Sunday, May 03, 2009

Cancer pill 'offers MS benefits'

The long-term mortality would be a concern with a drug that suppresses the immune system. Much caution needed

Courses of a common cancer drug can dramatically reduce the risk of a patient with multiple sclerosis having a relapse or deterioration, work shows. Taking cladribine a few times a year more than halved the chances of a relapse, with few side-effects, the UK study of 1,300 patients found.

UK expert Professor Gavin Giovannoni said the drug could revolutionise the treatment of MS. Its manufacturer Merck Serono hopes to seek licensing for its use this year. The drug is already licensed for treating leukaemia. Prof Giovannoni gave his assessment of its potential value to MS patients at a meeting of the American Academy of Neurology in Seattle.

The UK's drugs watchdog, the National Institute for Health and Clinical Excellence, is considering including cladribine in its next round of assessments.

Cladribine works by suppressing the immune system, reducing the risk of further damage to a patient's nervous system. Patients who took the drug were 30% less likely to suffer worsening in their disability due to MS. The study involved over 1,300 MS patients who were followed up for nearly two years and monitored using MRI scans. Patients were given either two or four treatment courses of cladribine tablets per year, or a placebo.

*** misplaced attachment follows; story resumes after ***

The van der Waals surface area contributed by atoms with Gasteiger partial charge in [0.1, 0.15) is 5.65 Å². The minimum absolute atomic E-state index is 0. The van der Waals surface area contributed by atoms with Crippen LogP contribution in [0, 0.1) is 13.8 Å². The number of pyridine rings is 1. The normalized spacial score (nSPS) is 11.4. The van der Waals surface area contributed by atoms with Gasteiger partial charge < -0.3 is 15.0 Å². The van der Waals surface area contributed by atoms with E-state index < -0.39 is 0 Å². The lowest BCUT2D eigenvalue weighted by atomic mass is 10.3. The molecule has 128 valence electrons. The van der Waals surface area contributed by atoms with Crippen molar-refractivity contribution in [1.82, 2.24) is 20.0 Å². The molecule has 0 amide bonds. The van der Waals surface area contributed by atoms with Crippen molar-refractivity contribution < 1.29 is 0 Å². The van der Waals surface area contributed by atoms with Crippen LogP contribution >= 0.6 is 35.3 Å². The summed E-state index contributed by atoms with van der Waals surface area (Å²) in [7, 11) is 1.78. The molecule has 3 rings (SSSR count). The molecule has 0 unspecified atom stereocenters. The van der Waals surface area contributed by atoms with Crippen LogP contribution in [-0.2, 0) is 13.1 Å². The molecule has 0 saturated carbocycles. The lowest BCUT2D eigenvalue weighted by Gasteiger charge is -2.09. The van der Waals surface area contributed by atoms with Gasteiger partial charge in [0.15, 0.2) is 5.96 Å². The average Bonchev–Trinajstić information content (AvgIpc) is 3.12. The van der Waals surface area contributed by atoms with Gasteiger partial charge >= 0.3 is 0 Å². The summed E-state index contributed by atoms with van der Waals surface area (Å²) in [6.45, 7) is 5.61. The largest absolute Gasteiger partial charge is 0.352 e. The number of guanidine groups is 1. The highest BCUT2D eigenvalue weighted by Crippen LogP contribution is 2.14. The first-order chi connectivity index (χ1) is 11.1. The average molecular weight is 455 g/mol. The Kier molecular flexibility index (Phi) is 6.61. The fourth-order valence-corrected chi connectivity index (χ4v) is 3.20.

Each course consists of a single tablet per day for four or five days, adding up to just eight to 20 days of treatment each year. If it becomes available to patients, cladribine will be the first licensed treatment for MS which does not involve regular injections.

Professor Giovannoni, of Barts and The London School of Medicine and Dentistry, part of Queen Mary, University of London, said: "These results are really exciting. MS can be a very debilitating illness and at the moment treatment options remain limited. "Having an effective oral therapy will have a major impact for people with MS. "Our study shows that cladribine tablets prevent relapses and slow down the progression of the disease, making patients feel better. "Importantly, it does so without the need for constant injections that are associated with unpleasant side-effects. "We will continue to follow the patients in the trial to see how they fare in the long-term."

Dr Lee Dunster, head of research at the MS Society, said: "These are remarkable results and being able to take a tablet instead of having injections will be a huge step forward for people with MS. "The evidence is there, but we now need to see cladribine move smoothly through the regulatory process and the price the manufacturer sets will play a crucial part in that."

It is estimated that 85,000 people in the UK currently have MS, with 2,500 new cases diagnosed each year.


Lithium in water 'curbs suicide'

Drinking water which contains the element lithium may reduce the risk of suicide, a Japanese study suggests. Researchers examined levels of lithium in drinking water and suicide rates in the prefecture of Oita, which has a population of more than one million. The suicide rate was significantly lower in those areas with the highest levels of the element, they wrote in the British Journal of Psychiatry.